Chapter 6. Data Mining and Warehousing

As data analysts, we often prefer to focus on the task of mining data for meaningful insights or applying predictive modeling methods on data that has already been curated, cleaned, and staged for our analysis. However, in most traditional enterprise data environments, there is a tremendous amount of engineering and technical resources that go into funneling and organizing this data into a unified data warehouse before any meaningful data analysis can happen.

The enterprise data warehouse (EDW) has thus become the linchpin in most organizations that process and analyze data at scale. However, because the overwhelming majority of EDWs utilize some form of relational database management system (RDBMS) as the primary storage and querying engine, much of the effort in setting up new data analysis projects is spent on up-front schema design and extract, transform, and load (ETL) operations. It’s estimated that ETL consumes 70–80% of data warehousing costs, risks, and implementation time.1 This overhead makes it costly to perform even modest levels of data analysis prototyping or exploratory analysis.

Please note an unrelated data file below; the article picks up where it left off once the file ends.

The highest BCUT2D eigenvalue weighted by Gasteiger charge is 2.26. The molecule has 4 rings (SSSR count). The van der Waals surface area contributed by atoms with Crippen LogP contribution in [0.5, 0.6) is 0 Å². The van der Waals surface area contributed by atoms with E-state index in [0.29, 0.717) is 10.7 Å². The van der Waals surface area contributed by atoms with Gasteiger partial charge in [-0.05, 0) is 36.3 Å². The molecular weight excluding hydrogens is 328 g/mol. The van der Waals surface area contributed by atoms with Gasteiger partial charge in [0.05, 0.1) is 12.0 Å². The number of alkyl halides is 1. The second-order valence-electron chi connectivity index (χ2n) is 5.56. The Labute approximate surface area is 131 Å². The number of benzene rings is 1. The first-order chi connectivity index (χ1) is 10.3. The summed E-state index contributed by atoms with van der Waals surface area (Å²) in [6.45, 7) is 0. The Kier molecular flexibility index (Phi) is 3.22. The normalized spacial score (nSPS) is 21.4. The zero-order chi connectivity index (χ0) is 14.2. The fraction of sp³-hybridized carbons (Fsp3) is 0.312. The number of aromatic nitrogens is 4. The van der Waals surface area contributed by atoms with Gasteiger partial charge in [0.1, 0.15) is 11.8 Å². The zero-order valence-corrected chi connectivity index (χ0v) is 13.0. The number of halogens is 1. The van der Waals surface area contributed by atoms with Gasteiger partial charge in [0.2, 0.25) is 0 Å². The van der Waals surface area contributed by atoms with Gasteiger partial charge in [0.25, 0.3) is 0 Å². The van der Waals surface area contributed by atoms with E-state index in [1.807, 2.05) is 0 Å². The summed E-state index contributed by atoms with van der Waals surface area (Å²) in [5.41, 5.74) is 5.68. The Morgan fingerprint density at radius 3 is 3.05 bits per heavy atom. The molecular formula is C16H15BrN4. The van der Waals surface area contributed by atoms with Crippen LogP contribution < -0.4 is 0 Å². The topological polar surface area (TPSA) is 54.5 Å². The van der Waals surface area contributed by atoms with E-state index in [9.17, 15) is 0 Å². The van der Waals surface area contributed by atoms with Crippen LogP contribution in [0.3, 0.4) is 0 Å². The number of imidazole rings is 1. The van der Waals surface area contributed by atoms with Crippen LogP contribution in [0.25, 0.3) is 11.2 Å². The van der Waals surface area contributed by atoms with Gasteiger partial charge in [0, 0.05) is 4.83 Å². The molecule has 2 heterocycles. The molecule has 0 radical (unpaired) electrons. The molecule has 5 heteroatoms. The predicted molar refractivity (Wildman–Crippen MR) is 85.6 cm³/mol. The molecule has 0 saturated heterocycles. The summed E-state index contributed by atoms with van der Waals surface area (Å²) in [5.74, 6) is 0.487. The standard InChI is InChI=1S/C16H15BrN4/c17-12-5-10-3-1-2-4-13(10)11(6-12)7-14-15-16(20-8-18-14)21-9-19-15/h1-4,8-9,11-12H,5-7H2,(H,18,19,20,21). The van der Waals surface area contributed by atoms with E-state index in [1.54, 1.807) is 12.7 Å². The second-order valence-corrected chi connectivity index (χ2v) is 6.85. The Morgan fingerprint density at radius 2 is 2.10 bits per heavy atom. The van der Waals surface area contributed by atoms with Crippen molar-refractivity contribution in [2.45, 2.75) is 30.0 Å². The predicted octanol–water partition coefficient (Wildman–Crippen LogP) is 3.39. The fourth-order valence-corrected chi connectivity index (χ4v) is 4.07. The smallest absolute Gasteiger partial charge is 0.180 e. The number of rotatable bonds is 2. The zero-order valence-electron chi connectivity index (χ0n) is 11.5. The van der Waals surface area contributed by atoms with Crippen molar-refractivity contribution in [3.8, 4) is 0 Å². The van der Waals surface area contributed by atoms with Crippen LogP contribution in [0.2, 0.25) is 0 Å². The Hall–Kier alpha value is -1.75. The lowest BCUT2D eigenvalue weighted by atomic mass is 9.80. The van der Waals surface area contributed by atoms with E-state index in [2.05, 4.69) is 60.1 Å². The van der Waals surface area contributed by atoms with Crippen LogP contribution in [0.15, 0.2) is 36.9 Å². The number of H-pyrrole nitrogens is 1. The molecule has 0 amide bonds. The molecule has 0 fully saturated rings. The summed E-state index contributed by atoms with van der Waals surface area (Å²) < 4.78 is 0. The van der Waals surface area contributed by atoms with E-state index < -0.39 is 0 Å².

RDBMSs present another limitation in the face of the rapidly expanding diversity of data types that we need to store and analyze, which can be unstructured (emails, multimedia files) or semi-structured (clickstream data) in nature. The velocity and variety of this data often demands the ability to evolve the schema in a “just-in-time” manner, which ...

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